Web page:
COLUMBIA, S.C.—A bill filed Wednesday in the South Carolina Senate aims to close the “Charleston loophole” that allowed Dylann Roof to buy the gun he used to kill nine people at the Mother Emanuel AME Church. He was allowed by law to buy the gun after three days even though the background check had not been finished. This bill would extend that background check waiting period to five days.
“Lawful gun owners should applaud this legislation. The only people who should fear this legislation are people who are unfit to carry a gun,” said Sen. Marlon Kimpson, D-Charleston, one of the co-sponsors of the bipartisan bill, along with Sen. Greg Gregory, R-Lancaster.
Dealers would still be allowed to sell at their discretion after five days even if the background check isn’t complete, just as they are now. And the provision to extend the check to five days would last for only two years. After that, the law would go back to a three-day wait.
The bill would also strengthen the reporting requirements used to determine whether someone is allowed to buy a gun. For example, courts now have 30 days to report guilty verdicts to a state database, while under this bill they would have 10 days. Restraining orders, bonds, or other reasons that prohibit people from buying guns would have to be reported within two days. Roof had a pending drug charge against him that should have prevented him from buying a gun, but a clerical error in how it was reported kept it from showing up.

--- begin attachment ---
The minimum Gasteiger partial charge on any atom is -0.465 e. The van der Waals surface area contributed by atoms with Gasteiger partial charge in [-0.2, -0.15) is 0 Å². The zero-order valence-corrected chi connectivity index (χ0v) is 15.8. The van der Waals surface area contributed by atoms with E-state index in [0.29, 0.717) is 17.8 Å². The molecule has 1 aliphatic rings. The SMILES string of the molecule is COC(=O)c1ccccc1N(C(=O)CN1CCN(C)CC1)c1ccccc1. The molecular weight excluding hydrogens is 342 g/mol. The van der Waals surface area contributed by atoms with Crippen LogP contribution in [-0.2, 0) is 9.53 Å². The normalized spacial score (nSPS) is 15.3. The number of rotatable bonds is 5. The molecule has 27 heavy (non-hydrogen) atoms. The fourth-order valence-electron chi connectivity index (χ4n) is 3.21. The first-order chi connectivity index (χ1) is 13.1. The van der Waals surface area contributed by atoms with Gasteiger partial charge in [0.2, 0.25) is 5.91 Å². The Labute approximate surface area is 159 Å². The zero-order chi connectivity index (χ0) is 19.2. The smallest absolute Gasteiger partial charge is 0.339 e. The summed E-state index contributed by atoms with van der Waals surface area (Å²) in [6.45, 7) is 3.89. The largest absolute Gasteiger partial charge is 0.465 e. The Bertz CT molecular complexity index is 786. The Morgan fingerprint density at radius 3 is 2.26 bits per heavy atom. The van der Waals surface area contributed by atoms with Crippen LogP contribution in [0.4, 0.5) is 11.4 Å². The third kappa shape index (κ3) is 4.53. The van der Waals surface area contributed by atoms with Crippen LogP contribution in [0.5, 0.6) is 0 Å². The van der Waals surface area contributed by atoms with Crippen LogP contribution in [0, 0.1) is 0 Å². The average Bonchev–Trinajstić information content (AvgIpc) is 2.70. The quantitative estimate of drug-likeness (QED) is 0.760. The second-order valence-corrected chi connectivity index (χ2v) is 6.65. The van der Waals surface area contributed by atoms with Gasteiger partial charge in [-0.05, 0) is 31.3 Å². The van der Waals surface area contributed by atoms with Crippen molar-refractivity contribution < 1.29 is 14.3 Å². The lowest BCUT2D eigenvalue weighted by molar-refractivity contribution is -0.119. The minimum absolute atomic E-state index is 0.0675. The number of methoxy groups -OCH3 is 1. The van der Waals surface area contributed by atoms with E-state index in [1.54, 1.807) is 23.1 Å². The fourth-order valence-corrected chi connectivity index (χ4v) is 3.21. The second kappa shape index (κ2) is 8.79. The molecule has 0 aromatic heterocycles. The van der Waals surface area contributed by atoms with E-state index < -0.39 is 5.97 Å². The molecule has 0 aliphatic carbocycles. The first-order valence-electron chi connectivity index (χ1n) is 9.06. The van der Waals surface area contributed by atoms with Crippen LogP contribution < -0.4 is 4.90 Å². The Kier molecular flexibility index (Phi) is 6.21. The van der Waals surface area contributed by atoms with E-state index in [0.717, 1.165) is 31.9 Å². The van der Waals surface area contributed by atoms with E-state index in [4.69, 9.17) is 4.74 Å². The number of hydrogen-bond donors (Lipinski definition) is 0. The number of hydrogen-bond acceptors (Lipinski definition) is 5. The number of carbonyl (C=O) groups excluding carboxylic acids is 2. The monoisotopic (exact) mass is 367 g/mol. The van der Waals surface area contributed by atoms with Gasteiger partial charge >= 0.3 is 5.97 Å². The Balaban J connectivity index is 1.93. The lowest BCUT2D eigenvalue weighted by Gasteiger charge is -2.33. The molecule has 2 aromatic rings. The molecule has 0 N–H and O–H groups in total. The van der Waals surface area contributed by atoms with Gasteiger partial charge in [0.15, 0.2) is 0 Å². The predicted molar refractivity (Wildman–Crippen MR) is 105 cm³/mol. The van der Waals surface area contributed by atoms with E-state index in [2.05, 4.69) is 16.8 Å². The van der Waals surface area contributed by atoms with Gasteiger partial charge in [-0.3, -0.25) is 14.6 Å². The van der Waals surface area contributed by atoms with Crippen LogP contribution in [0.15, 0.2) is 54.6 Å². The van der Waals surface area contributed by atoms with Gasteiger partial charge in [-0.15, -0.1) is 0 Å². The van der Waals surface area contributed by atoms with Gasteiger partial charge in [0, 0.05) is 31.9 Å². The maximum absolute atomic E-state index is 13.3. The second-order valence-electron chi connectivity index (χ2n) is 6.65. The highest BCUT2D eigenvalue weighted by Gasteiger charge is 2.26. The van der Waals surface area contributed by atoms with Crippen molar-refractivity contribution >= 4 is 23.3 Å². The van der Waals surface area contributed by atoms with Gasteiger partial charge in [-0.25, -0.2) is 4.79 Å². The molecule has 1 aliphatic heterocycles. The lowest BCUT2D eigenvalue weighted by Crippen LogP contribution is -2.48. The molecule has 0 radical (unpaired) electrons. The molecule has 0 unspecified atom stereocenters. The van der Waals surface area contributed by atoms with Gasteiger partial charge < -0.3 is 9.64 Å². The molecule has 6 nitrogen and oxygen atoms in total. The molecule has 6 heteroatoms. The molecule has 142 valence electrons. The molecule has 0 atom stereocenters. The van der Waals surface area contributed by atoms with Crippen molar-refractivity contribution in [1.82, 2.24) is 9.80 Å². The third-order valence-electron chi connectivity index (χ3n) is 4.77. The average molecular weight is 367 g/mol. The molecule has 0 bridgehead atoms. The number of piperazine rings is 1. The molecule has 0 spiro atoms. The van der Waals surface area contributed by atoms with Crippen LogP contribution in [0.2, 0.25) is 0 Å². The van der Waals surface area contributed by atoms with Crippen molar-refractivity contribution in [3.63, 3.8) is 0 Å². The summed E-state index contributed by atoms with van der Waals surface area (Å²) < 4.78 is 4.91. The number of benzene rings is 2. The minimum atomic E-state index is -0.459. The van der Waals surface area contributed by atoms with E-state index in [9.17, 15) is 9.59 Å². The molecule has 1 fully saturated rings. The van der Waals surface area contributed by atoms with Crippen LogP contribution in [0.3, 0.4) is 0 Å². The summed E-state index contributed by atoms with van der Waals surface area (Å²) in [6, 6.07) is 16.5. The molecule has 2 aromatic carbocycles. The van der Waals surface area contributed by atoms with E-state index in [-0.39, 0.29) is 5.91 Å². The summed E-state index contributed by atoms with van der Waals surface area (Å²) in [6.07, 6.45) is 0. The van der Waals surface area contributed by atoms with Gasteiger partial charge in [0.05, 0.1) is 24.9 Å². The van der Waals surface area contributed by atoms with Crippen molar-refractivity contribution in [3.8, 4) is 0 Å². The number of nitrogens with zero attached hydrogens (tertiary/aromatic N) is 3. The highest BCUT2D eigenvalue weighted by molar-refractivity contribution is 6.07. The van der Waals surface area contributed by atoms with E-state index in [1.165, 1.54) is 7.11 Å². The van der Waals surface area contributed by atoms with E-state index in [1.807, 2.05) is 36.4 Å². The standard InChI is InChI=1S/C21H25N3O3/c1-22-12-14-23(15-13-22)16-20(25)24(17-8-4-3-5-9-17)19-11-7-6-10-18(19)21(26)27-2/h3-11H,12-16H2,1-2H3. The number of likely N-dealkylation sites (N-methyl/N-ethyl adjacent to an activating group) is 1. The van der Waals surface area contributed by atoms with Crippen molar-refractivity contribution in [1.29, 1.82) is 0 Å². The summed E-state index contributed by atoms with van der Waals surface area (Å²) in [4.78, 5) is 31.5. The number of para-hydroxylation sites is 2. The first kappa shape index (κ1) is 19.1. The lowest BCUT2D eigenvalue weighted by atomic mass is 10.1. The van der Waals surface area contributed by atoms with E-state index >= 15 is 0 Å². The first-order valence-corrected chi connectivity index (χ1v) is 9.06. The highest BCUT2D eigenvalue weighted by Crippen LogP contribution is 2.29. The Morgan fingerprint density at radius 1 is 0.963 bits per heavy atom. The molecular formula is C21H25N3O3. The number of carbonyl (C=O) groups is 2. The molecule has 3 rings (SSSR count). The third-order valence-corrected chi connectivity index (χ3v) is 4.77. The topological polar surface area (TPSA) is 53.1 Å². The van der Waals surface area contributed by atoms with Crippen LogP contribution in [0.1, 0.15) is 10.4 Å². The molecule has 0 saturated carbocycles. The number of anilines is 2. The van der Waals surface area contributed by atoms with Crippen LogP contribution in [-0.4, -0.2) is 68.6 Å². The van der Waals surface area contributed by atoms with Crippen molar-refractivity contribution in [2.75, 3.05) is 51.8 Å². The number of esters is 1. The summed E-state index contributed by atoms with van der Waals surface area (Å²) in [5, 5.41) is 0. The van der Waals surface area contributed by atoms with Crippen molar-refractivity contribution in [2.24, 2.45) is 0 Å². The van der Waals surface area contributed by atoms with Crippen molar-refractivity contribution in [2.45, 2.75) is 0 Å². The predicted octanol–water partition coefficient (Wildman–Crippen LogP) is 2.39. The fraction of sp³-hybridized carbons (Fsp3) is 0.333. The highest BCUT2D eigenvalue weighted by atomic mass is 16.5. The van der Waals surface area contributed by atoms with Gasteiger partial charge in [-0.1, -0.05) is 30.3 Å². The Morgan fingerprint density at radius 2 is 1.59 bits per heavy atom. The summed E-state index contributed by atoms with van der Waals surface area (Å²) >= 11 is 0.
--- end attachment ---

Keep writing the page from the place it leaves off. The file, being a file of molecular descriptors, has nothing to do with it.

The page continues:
The bill is facing a time crunch to make it through this year. But Sen. Gregory says, “Every senator here should have an interest in it since it really springs from the death of one of our colleagues, so I would hope that would give it an extra impetus for us to get it through this year.” One of the victims of the Mother Emanuel AME shooting was Sen. Clementa Pinckney, who was the pastor of the church. Sen. Kimpson says even if the bill doesn’t pass this year it will still be in the process for next year, since this is the first year of the two-year session.
Besides time constraints, the bill is facing philosophical opposition. Sen. Tom Corbin, R-Travelers Rest, says he doesn’t see a need to extend the waiting period to five days, since that would not have kept Roof from getting his gun. He thinks it could hurt someone who might suddenly need a gun, though, like a woman who’s just gotten a restraining order on an ex-husband or boyfriend. “It may cut into the time that you need to purchase that weapon for self-defense, to defend yourself or someone you love,” he says.
However, Sen. Greg Hembree, R-Little River, says 99 percent of background checks are finished within minutes, so it’s not likely people in that situation would be denied making a purchase. “It’s only going to affect that one percent of firearms purchasers that aren’t cleared immediately. So it’s a very small group of people that will be impacted at all and the worst that they can be impacted is if they have to wait two additional days,” he says.